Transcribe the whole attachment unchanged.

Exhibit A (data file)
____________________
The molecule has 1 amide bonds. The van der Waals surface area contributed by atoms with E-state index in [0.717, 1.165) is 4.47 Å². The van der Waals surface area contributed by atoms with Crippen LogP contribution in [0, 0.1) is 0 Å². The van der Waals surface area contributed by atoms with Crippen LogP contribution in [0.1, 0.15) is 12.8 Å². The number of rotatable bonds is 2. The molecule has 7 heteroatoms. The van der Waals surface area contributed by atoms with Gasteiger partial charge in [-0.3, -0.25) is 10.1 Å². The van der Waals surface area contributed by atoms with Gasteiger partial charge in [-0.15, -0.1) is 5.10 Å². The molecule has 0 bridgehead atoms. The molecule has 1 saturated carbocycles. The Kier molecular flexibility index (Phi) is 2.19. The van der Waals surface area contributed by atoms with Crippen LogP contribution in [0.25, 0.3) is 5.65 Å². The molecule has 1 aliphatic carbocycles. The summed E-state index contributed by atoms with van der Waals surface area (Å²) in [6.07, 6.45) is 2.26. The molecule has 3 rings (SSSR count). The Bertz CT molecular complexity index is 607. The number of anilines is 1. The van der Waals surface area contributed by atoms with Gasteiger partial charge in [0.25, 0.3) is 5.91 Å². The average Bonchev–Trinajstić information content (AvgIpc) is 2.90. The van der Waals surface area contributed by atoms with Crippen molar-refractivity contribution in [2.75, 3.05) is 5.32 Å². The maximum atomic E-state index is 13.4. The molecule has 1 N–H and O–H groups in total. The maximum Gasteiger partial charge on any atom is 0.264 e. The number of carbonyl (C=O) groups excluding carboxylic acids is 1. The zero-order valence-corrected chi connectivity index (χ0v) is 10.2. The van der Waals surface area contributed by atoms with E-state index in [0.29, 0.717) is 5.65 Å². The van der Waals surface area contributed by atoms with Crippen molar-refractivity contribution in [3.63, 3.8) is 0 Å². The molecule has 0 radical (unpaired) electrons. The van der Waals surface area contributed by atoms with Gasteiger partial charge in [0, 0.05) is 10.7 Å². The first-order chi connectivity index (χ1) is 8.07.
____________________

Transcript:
The molecule has 1 amide bonds. The van der Waals surface area contributed by atoms with E-state index in [0.717, 1.165) is 4.47 Å². The van der Waals surface area contributed by atoms with Crippen LogP contribution in [0, 0.1) is 0 Å². The van der Waals surface area contributed by atoms with Crippen LogP contribution in [0.1, 0.15) is 12.8 Å². The number of rotatable bonds is 2. The molecule has 7 heteroatoms. The van der Waals surface area contributed by atoms with Gasteiger partial charge in [-0.3, -0.25) is 10.1 Å². The van der Waals surface area contributed by atoms with Gasteiger partial charge in [-0.15, -0.1) is 5.10 Å². The molecule has 0 bridgehead atoms. The molecule has 1 saturated carbocycles. The Kier molecular flexibility index (Phi) is 2.19. The van der Waals surface area contributed by atoms with Crippen LogP contribution in [0.25, 0.3) is 5.65 Å². The molecule has 1 aliphatic carbocycles. The summed E-state index contributed by atoms with van der Waals surface area (Å²) in [6.07, 6.45) is 2.26. The molecule has 3 rings (SSSR count). The Bertz CT molecular complexity index is 607. The number of anilines is 1. The van der Waals surface area contributed by atoms with Gasteiger partial charge in [0.25, 0.3) is 5.91 Å². The average Bonchev–Trinajstić information content (AvgIpc) is 2.90. The van der Waals surface area contributed by atoms with Crippen molar-refractivity contribution in [2.75, 3.05) is 5.32 Å². The maximum atomic E-state index is 13.4. The molecule has 1 N–H and O–H groups in total. The maximum Gasteiger partial charge on any atom is 0.264 e. The number of carbonyl (C=O) groups excluding carboxylic acids is 1. The zero-order valence-corrected chi connectivity index (χ0v) is 10.2. The van der Waals surface area contributed by atoms with E-state index in [0.29, 0.717) is 5.65 Å². The van der Waals surface area contributed by atoms with Crippen molar-refractivity contribution in [3.63, 3.8) is 0 Å². The molecule has 0 radical (unpaired) electrons. The van der Waals surface area contributed by atoms with Gasteiger partial charge in [0, 0.05) is 10.7 Å². The first-order chi connectivity index (χ1) is 8.07.